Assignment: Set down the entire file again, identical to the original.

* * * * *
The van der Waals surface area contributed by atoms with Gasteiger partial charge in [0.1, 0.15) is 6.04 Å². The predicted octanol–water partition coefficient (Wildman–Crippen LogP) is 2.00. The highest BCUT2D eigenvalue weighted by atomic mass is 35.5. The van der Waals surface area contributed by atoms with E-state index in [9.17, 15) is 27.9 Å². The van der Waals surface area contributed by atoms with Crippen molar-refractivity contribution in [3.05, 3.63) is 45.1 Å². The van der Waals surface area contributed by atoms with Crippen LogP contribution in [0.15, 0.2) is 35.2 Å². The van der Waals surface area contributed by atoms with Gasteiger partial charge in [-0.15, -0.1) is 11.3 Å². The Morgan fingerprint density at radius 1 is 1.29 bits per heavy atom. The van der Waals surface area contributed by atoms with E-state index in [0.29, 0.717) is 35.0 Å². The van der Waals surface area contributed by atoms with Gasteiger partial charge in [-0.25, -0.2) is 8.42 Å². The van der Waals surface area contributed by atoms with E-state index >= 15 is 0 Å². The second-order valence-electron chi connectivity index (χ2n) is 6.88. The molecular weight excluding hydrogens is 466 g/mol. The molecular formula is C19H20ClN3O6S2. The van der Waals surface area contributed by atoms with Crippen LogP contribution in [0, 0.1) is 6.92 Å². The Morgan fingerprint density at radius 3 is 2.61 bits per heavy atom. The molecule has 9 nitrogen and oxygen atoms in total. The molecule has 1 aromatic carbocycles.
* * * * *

The van der Waals surface area contributed by atoms with Gasteiger partial charge in [0.1, 0.15) is 6.04 Å². The predicted octanol–water partition coefficient (Wildman–Crippen LogP) is 2.00. The highest BCUT2D eigenvalue weighted by atomic mass is 35.5. The van der Waals surface area contributed by atoms with E-state index in [9.17, 15) is 27.9 Å². The van der Waals surface area contributed by atoms with Crippen molar-refractivity contribution in [3.05, 3.63) is 45.1 Å². The van der Waals surface area contributed by atoms with Crippen LogP contribution in [0.15, 0.2) is 35.2 Å². The van der Waals surface area contributed by atoms with Gasteiger partial charge in [-0.15, -0.1) is 11.3 Å². The Morgan fingerprint density at radius 1 is 1.29 bits per heavy atom. The van der Waals surface area contributed by atoms with E-state index in [0.29, 0.717) is 35.0 Å². The van der Waals surface area contributed by atoms with Gasteiger partial charge in [-0.25, -0.2) is 8.42 Å². The van der Waals surface area contributed by atoms with E-state index >= 15 is 0 Å². The second-order valence-electron chi connectivity index (χ2n) is 6.88. The molecular weight excluding hydrogens is 466 g/mol. The molecular formula is C19H20ClN3O6S2. The van der Waals surface area contributed by atoms with Crippen LogP contribution in [0, 0.1) is 6.92 Å². The Morgan fingerprint density at radius 3 is 2.61 bits per heavy atom. The molecule has 9 nitrogen and oxygen atoms in total. The molecule has 1 aromatic carbocycles.